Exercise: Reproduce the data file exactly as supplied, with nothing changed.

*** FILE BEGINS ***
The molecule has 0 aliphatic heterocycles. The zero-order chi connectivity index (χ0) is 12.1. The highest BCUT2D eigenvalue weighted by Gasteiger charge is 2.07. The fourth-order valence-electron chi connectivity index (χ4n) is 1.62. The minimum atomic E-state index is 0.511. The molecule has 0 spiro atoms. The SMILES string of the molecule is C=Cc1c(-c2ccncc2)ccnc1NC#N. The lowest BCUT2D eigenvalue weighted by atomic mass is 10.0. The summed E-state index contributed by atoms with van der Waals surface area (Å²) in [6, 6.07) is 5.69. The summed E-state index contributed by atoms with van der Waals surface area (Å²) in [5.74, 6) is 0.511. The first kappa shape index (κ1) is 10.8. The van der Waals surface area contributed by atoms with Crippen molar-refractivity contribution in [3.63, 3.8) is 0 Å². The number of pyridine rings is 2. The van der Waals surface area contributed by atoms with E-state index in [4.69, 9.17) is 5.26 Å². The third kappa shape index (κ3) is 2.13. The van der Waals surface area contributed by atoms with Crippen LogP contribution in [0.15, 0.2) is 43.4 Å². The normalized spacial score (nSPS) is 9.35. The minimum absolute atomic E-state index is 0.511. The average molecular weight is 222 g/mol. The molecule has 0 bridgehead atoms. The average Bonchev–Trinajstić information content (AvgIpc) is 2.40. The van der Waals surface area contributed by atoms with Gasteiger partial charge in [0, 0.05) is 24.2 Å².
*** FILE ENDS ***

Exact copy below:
The molecule has 0 aliphatic heterocycles. The zero-order chi connectivity index (χ0) is 12.1. The highest BCUT2D eigenvalue weighted by Gasteiger charge is 2.07. The fourth-order valence-electron chi connectivity index (χ4n) is 1.62. The minimum atomic E-state index is 0.511. The molecule has 0 spiro atoms. The SMILES string of the molecule is C=Cc1c(-c2ccncc2)ccnc1NC#N. The lowest BCUT2D eigenvalue weighted by atomic mass is 10.0. The summed E-state index contributed by atoms with van der Waals surface area (Å²) in [6, 6.07) is 5.69. The summed E-state index contributed by atoms with van der Waals surface area (Å²) in [5.74, 6) is 0.511. The first kappa shape index (κ1) is 10.8. The van der Waals surface area contributed by atoms with Crippen molar-refractivity contribution in [3.63, 3.8) is 0 Å². The number of pyridine rings is 2. The van der Waals surface area contributed by atoms with E-state index in [4.69, 9.17) is 5.26 Å². The third kappa shape index (κ3) is 2.13. The van der Waals surface area contributed by atoms with Crippen LogP contribution in [0.15, 0.2) is 43.4 Å². The normalized spacial score (nSPS) is 9.35. The minimum absolute atomic E-state index is 0.511. The average molecular weight is 222 g/mol. The molecule has 0 bridgehead atoms. The average Bonchev–Trinajstić information content (AvgIpc) is 2.40. The van der Waals surface area contributed by atoms with Gasteiger partial charge in [0, 0.05) is 24.2 Å².